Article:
Anna Seravalli will defend her doctoral thesis in Interaction Design on September 1. The thesis examines “making commons”, the establishment and management of collaborative organizational forms with the aim to create things and services in a sustainable way – environmentally and socially. Seravalli concludes that local approaches, collective ownership, and the opportunity to try out things during the process, is necessary to develop social innovation.
The public defense takes place at 1.15 PM at STPLN, Malmö (details).
Text: Johanna Svensson, originally published on mah.se
Anna Seravalli is an industrial designer, trained at Politecnico in Milan. In recent years she has been inquiring how the collaboration between academia, business, and non-governmental organizations can be used to develop social innovations, together with her colleagues at Malmö Living Labs. In her dissertation Making Commons: attempts at composing prospects in the opening of production she examines how designerly approaches can be used to develop collaborative organizational forms to produce goods and services:
When you design a table, you work closely with people from the marketing department, mechanical engineers, specialists in materials and workmanship. You try things together with people with different skills and perspectives, and the earlier the collaboration starts the better it gets. You can use the same method for other topics, such as developing services. The main thing is just the opportunity to try out, improve and try again.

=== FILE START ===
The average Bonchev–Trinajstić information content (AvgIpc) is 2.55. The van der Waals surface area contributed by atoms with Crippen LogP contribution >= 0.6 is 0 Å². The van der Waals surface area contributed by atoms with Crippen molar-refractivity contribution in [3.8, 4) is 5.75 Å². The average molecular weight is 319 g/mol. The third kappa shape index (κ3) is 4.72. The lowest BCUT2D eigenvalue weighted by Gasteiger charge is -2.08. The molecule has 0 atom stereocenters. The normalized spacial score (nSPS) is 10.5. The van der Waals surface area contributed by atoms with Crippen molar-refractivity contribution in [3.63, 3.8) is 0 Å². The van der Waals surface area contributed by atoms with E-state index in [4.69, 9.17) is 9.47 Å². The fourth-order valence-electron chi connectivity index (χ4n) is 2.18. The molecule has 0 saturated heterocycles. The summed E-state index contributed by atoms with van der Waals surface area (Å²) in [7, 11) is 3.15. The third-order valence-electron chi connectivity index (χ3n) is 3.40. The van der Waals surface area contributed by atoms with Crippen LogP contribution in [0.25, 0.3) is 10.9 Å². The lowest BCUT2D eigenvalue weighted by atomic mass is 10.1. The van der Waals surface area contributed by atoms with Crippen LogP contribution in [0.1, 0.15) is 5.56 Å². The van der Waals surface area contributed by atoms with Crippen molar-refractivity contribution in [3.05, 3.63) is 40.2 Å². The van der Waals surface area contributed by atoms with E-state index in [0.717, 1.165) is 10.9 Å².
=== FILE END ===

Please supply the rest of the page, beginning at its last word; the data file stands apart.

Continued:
Involved in two different commons
There are two crucial issues in the thesis:
- How do you cooperate to create more environmentally and socially sustainable ways of producing things and delivering services?
- And how do you, as a designer, create not only drawings and prototypes but also collective ways of working, where actors with different perspectives cooperate and own resources and processes together?
Anna Seravalli has been working with two different examples of commons – the maker space Fabriken, and the non-governmental organization Herrgård’s Women Association.
She has arranged and participated in courses, workshops, and events together with the members of the two networks. She has also experimented with how to establish collaborations between the two networks and other stakeholders, from both the private and public sector, and inquired how commons between different stakeholders can be created and anchored in time.
Fabriken, “The Factory”, is a do-it-yourself workspace in Malmö where members have access to a space and tools for digital production, woodworking, and electronics – as well as each other’s expertise. Herrgård’s Women Association in Malmö was created by eight women who had immigrated from Iran, Iraq, and Afghanistan and wanted to find a way to get involved in the Swedish society. Now, the association has several hundred members and their activities include everything from crafts and cooking to lectures on health and safety. They have been exploring how some of their activities could be further developed to establish their organization and create business opportunities.
Most important is the possibility to try out
Most important of all in order to create socially and environmentally sustainable forms of production, is the possibility to explore different ways during the process, according to Anna Seravalli. This requires long-term engagement, which is difficult in activities that are often funded on a project basis:
What is important is local approaches, to deal with ethical and practical concerns appearing during the way, but most important is long-term involvement and the opportunity and space to try out, change, and try again. In this perspective, ”commons” represent safe spaces for experimentation, since by sharing resources and knowledge, it becomes easier to try out new ways of producing things and delivering services. At the same time – since these resources are created, managed, and owned together by diverse actors – commons can foster the emergence of new alliances and collaboration between citizens and institutions, companies, and non-governmental organizations.